EGYPT: Who to believe?
Two days after an announcement that the government finalized a plan to build a new capital, President Hosni Mubarak dealt a blow to his cabinet by ridiculing the project and declaring that his treasury could not afford such a project, a statement that embarrassed the cabinet, which is a presidential appointee.
The president's move was translated by many Egyptians as a flagrant sign of the lack of coordination between the head of the Executive and his subordinates.
"I will no spend big amounts of money on a new capital at a time time where I need this money to achieve social justice for citizens," Mubarak told reporters this week.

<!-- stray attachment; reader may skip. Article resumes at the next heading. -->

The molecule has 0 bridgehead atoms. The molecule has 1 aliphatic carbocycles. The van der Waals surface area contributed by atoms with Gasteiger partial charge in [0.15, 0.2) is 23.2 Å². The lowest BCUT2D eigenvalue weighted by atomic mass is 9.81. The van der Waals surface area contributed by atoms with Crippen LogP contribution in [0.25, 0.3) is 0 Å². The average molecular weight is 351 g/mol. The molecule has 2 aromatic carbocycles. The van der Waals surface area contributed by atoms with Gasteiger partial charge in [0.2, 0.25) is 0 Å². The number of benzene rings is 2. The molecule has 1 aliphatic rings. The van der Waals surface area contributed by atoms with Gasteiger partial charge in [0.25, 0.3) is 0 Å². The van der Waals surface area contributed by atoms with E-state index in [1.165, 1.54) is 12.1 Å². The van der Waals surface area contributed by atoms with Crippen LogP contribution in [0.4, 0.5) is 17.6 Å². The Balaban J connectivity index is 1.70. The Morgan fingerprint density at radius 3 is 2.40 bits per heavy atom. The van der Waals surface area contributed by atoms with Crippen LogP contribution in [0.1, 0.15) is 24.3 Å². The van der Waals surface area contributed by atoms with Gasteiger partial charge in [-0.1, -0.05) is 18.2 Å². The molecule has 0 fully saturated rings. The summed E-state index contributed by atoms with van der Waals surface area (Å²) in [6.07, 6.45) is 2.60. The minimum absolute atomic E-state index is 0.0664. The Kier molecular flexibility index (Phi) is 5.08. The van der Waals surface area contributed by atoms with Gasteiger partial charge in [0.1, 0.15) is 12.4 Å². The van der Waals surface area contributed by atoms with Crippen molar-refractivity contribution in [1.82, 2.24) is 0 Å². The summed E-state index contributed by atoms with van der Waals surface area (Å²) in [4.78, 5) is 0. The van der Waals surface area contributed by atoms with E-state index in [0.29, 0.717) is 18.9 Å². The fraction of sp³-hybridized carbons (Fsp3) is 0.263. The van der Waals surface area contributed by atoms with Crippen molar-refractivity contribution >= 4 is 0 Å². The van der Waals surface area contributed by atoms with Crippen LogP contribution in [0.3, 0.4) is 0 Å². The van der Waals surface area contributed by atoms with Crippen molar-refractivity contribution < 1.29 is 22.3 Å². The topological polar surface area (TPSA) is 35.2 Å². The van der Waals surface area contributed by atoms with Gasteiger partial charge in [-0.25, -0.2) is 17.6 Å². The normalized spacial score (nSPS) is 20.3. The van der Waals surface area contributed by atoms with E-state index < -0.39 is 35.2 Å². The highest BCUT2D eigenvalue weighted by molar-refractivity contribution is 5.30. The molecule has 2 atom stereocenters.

Two days earlier, it was announced that the government had hammered out the details of the plan and was only waiting for the parliament's say. Some writers were content to put the blame for this confusion on the government rather than the president, calling on the government to resign.
"The project was announced, then cancelled without the people knowing anything, as if ruling authorities perceive the people as mere observers not partners…The government did not tell us anything about the reasons, the details or the funding of the project," wrote Magdy El-Gallad editor in chief of Egypt's most well respected independent daily El-Masry El-Youm.
"Neither the president told us why the government announced the project or why he cancelled it…If the government does not want to resign in this situation, it has one of two choices: either to take the people as a mature partner or to accept the people's resignation," El-Gallad wrote ironically.
— Noha El-Hennawy in Cairo